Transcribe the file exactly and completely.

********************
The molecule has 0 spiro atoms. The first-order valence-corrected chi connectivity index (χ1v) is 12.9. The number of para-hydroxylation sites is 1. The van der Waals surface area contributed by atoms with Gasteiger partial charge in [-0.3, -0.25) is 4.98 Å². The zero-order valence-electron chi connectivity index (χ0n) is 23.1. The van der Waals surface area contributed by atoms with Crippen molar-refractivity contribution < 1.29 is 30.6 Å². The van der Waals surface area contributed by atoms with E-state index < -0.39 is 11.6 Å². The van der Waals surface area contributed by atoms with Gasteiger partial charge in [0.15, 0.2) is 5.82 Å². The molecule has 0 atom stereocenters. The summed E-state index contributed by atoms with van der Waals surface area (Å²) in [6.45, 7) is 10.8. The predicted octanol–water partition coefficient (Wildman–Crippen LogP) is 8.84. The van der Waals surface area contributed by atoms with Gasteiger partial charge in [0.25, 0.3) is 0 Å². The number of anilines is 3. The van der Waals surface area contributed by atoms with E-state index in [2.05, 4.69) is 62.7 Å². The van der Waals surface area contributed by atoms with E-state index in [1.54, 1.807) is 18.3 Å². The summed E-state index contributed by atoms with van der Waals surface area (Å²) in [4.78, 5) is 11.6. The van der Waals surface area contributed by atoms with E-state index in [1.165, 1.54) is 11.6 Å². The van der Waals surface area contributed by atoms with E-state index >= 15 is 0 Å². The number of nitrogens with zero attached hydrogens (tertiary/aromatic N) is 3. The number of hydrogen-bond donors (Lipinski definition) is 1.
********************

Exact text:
The molecule has 0 spiro atoms. The first-order valence-corrected chi connectivity index (χ1v) is 12.9. The number of para-hydroxylation sites is 1. The van der Waals surface area contributed by atoms with Gasteiger partial charge in [-0.3, -0.25) is 4.98 Å². The zero-order valence-electron chi connectivity index (χ0n) is 23.1. The van der Waals surface area contributed by atoms with Crippen molar-refractivity contribution < 1.29 is 30.6 Å². The van der Waals surface area contributed by atoms with E-state index < -0.39 is 11.6 Å². The van der Waals surface area contributed by atoms with Gasteiger partial charge in [0.15, 0.2) is 5.82 Å². The molecule has 0 atom stereocenters. The summed E-state index contributed by atoms with van der Waals surface area (Å²) in [6.45, 7) is 10.8. The predicted octanol–water partition coefficient (Wildman–Crippen LogP) is 8.84. The van der Waals surface area contributed by atoms with Gasteiger partial charge in [0.25, 0.3) is 0 Å². The number of anilines is 3. The van der Waals surface area contributed by atoms with E-state index in [2.05, 4.69) is 62.7 Å². The van der Waals surface area contributed by atoms with E-state index in [1.54, 1.807) is 18.3 Å². The summed E-state index contributed by atoms with van der Waals surface area (Å²) in [4.78, 5) is 11.6. The van der Waals surface area contributed by atoms with E-state index in [1.165, 1.54) is 11.6 Å². The van der Waals surface area contributed by atoms with E-state index >= 15 is 0 Å². The number of nitrogens with zero attached hydrogens (tertiary/aromatic N) is 3. The number of hydrogen-bond donors (Lipinski definition) is 1.